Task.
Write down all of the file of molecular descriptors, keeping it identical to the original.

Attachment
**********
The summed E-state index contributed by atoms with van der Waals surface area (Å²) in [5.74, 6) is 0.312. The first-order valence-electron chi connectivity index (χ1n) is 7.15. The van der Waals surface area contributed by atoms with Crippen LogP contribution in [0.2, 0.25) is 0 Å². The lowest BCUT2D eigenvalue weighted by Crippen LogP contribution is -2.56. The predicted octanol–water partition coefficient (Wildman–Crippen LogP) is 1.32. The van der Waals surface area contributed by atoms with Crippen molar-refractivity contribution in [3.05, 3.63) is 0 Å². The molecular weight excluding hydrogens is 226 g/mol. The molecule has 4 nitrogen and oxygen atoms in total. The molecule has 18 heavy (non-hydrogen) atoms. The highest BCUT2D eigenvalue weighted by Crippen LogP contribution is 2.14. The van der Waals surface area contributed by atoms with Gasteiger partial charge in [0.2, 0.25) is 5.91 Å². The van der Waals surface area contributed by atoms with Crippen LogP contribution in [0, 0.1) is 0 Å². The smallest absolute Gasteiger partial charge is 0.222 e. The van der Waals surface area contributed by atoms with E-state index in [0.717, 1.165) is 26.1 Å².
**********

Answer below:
The summed E-state index contributed by atoms with van der Waals surface area (Å²) in [5.74, 6) is 0.312. The first-order valence-electron chi connectivity index (χ1n) is 7.15. The van der Waals surface area contributed by atoms with Crippen LogP contribution in [0.2, 0.25) is 0 Å². The lowest BCUT2D eigenvalue weighted by Crippen LogP contribution is -2.56. The predicted octanol–water partition coefficient (Wildman–Crippen LogP) is 1.32. The van der Waals surface area contributed by atoms with Crippen molar-refractivity contribution in [3.05, 3.63) is 0 Å². The molecular weight excluding hydrogens is 226 g/mol. The molecule has 4 nitrogen and oxygen atoms in total. The molecule has 18 heavy (non-hydrogen) atoms. The highest BCUT2D eigenvalue weighted by Crippen LogP contribution is 2.14. The van der Waals surface area contributed by atoms with Gasteiger partial charge in [0.2, 0.25) is 5.91 Å². The van der Waals surface area contributed by atoms with Crippen LogP contribution in [0, 0.1) is 0 Å². The smallest absolute Gasteiger partial charge is 0.222 e. The van der Waals surface area contributed by atoms with E-state index in [0.717, 1.165) is 26.1 Å².